Next to EQ, compression is pretty much your most important tool as a mixer. It allows you to control peaks, boost tracks, even out performances, and fatten up things. If you’re looking for a primer on all things compression, watch this video on compression basics real quick and then come back here. Today, however, I want to talk about a little setting that will help you get more out of your current compressor of choice.

Clamp Down On Audio Fast

Your typical DAW compressor plugin should have some kind of knob or dial that says “Attack.” If you are familiar with compression at all then you know that the attack setting is what tells the compressor how quickly to start compressing after audio crosses the compressor’s threshold. Imagine the compressor is an audio engineer riding a volume fader. A fast attack setting would mean the engineer would grab the fader and turn it down the instant he hears audio coming through. A slow attack setting would mean it he takes his sweet time before he starts turning down the fader.

That’s all well and good, but how does this affect your audio? I thought you’d never ask. If you want to create more sustain or “fatness” with a snare hit, then you want to the compressor’s attack setting to be fast. This means it will clamp down on the initial transient of the snare hit, squashing it a bit closer to the volume of the tail of the snare hit, thereby allowing you to turn up the overall gain of the now squashed snare. This gives you a snare hit that has sustain a lot closer to the volume of the initial crack, making it sound “fatter” than normal.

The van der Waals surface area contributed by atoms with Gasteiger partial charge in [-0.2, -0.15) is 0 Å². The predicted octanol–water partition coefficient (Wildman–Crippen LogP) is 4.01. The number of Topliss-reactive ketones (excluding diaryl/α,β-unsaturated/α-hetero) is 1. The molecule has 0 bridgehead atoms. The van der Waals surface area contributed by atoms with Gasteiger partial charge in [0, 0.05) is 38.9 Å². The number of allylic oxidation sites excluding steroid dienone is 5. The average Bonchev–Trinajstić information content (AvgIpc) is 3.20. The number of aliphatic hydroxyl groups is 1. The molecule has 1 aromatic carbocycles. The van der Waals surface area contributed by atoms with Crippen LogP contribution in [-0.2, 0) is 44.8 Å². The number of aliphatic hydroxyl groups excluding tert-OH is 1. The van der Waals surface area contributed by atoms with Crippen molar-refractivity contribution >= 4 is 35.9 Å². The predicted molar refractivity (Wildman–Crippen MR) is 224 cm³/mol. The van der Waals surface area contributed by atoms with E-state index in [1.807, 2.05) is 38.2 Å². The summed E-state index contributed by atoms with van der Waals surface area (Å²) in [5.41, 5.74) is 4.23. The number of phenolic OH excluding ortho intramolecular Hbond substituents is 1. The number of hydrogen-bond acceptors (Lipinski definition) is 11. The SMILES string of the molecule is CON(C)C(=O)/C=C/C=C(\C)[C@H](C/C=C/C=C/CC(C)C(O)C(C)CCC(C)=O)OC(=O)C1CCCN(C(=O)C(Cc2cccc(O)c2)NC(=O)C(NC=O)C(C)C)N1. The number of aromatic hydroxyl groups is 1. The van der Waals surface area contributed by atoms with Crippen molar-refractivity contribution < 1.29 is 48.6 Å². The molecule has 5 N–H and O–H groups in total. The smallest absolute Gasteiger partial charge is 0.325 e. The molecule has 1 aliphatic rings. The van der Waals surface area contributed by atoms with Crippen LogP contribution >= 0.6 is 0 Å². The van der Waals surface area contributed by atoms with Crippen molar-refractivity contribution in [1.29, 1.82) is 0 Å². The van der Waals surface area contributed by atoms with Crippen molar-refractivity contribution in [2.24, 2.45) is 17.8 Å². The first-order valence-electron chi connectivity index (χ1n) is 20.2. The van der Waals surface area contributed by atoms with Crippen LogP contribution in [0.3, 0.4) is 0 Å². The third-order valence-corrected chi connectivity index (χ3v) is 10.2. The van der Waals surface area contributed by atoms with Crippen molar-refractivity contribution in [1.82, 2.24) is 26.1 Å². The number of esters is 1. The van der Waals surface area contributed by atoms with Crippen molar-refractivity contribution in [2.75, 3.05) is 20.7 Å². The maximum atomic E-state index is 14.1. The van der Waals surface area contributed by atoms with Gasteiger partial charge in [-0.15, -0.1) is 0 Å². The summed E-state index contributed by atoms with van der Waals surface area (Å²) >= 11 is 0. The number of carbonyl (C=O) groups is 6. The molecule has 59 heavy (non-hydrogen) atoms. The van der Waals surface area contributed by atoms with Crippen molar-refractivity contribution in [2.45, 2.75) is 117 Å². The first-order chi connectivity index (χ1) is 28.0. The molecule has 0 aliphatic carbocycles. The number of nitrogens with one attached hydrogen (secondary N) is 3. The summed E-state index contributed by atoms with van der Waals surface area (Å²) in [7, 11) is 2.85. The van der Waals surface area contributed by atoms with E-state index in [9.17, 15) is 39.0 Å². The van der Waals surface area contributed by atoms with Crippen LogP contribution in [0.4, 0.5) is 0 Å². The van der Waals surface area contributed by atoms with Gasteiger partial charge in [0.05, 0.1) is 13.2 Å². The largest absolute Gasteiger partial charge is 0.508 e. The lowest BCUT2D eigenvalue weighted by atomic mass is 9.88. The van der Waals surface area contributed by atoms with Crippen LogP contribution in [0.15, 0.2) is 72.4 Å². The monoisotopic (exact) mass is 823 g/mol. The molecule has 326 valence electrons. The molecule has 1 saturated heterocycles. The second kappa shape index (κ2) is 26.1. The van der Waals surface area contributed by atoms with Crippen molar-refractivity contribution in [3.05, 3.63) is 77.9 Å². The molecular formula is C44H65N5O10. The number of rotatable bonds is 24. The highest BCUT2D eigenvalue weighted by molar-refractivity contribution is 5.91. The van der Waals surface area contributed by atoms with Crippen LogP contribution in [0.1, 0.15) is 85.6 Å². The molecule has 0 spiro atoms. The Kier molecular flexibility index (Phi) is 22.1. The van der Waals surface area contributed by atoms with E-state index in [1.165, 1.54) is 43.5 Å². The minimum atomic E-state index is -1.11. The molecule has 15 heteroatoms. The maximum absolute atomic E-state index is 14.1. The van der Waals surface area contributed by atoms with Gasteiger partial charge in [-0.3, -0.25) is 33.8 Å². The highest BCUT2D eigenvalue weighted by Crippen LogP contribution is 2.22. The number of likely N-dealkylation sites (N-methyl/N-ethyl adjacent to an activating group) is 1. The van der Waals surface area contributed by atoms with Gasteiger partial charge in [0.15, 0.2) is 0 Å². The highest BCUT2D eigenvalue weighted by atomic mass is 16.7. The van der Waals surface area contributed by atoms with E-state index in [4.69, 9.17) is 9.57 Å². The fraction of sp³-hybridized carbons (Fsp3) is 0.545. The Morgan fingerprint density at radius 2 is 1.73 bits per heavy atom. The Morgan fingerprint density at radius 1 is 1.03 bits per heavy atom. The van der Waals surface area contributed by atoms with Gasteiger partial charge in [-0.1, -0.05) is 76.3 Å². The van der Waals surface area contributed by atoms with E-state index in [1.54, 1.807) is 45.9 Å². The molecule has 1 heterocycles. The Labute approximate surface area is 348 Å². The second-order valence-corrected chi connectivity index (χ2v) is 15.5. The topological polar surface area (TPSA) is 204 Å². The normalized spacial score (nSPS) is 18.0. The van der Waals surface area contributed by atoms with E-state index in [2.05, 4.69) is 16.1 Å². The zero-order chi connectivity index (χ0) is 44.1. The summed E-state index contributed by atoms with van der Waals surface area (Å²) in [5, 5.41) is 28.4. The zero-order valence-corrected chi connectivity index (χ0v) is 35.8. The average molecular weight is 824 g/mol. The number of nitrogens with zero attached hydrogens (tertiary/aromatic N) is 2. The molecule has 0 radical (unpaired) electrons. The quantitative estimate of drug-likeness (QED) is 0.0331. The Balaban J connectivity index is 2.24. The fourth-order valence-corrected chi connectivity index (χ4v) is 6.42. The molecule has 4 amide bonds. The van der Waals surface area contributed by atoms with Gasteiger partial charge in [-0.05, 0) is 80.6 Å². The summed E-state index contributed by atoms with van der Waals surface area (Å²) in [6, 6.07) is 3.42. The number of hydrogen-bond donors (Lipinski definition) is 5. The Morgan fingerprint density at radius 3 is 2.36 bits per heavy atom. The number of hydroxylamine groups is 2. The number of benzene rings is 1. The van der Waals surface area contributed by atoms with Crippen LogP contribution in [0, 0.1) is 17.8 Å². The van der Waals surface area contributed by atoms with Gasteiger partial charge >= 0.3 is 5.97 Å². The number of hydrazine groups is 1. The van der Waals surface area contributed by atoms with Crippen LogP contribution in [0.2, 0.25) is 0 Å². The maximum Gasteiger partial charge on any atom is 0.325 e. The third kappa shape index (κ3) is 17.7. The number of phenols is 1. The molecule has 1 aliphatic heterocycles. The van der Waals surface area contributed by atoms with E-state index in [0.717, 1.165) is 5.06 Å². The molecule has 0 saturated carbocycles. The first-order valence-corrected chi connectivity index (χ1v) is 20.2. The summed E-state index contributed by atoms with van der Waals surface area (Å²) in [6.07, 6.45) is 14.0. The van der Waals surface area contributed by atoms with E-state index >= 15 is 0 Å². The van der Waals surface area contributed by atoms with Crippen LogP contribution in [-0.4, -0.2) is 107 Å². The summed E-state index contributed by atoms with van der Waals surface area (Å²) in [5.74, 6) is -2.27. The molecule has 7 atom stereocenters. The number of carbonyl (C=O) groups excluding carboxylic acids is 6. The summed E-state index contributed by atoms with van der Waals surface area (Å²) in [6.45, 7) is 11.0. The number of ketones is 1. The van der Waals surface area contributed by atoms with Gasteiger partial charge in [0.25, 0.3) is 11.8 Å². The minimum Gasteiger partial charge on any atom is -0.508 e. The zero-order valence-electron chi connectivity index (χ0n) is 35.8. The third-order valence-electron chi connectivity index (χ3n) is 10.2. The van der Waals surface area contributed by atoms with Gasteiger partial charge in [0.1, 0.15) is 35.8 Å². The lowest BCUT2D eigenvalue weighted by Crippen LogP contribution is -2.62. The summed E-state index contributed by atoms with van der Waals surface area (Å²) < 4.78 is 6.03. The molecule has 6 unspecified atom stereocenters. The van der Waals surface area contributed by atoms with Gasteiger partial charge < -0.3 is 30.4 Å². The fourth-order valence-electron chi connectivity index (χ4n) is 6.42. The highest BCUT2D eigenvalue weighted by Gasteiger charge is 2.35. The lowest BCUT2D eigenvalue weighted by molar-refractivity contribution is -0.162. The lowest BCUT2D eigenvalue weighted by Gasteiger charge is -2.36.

Let The Peaks Pass Through

If you want the opposite to happen, say you want a very percussive sounding acoustic guitar where every strum cuts through the mix. Then you can take advantage of your compressor’s attack setting and dial it back to a slower attack. This means most of the acoustic’s initial strums will pass through without any compression, but the ringing will be compressed a bit still keeping the track in check. This can give your acoustic guitar a chance to poke through the mix and sound like it has a lot of life.

Because our ears pay close attention to the initial transients (guitar strums), we perceive it as getting louder. You might remember this phenomenon from the “attack principle” video I did a while back. By letting the transients come through, we can trick the ear while still compressing the audio.

Compressing In Totally Different Ways

Here’s what I want you to do. Next time you have a mix open, grab a compressor, throw it on a piece of audio (guitar, vocal, kick drum, whatever) adjust your ratio and threshold so it’s clamping down a little bit and then start to experiment with the attack setting. What does it sound like when you turn the attack up as fast as it will go? What about with the slowest attack settings? Does one bring more life to the track? Does the other bring more fatness or sustain to the track?

It’s amazing how a compressor with the same ratio, threshold, and make up gain settings can operate totally differently depending on the attack setting. Teach your ear what the attack knob does and you’ll start to see the possibilities open wide up!

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